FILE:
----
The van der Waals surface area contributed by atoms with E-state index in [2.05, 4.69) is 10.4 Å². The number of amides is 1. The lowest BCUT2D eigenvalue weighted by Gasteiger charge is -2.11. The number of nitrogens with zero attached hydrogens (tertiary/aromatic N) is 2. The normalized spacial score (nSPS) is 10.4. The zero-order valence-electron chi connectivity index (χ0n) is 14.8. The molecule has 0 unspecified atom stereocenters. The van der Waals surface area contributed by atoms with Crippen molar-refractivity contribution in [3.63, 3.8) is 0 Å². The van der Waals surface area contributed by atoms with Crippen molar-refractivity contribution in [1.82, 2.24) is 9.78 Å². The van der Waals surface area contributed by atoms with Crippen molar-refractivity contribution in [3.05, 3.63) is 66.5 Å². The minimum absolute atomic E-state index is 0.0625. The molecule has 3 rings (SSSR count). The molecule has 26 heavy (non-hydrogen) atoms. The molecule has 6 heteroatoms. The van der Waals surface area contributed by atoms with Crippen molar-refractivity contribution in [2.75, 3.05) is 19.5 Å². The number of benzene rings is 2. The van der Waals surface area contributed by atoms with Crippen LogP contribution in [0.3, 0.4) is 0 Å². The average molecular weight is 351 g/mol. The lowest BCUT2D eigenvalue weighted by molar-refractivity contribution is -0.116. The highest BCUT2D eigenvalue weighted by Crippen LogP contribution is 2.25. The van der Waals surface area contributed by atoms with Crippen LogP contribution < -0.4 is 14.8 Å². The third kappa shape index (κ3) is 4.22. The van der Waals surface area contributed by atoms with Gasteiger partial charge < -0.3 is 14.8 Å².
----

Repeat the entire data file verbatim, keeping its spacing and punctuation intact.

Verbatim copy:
The van der Waals surface area contributed by atoms with E-state index in [2.05, 4.69) is 10.4 Å². The number of amides is 1. The lowest BCUT2D eigenvalue weighted by Gasteiger charge is -2.11. The number of nitrogens with zero attached hydrogens (tertiary/aromatic N) is 2. The normalized spacial score (nSPS) is 10.4. The zero-order valence-electron chi connectivity index (χ0n) is 14.8. The molecule has 0 unspecified atom stereocenters. The van der Waals surface area contributed by atoms with Crippen molar-refractivity contribution in [3.63, 3.8) is 0 Å². The van der Waals surface area contributed by atoms with Crippen molar-refractivity contribution in [1.82, 2.24) is 9.78 Å². The van der Waals surface area contributed by atoms with Crippen molar-refractivity contribution in [3.05, 3.63) is 66.5 Å². The minimum absolute atomic E-state index is 0.0625. The molecule has 3 rings (SSSR count). The molecule has 26 heavy (non-hydrogen) atoms. The molecule has 6 heteroatoms. The van der Waals surface area contributed by atoms with Crippen molar-refractivity contribution in [2.75, 3.05) is 19.5 Å². The number of benzene rings is 2. The van der Waals surface area contributed by atoms with Crippen LogP contribution in [0.3, 0.4) is 0 Å². The average molecular weight is 351 g/mol. The lowest BCUT2D eigenvalue weighted by molar-refractivity contribution is -0.116. The highest BCUT2D eigenvalue weighted by Crippen LogP contribution is 2.25. The van der Waals surface area contributed by atoms with Crippen LogP contribution < -0.4 is 14.8 Å². The third kappa shape index (κ3) is 4.22. The van der Waals surface area contributed by atoms with Gasteiger partial charge < -0.3 is 14.8 Å².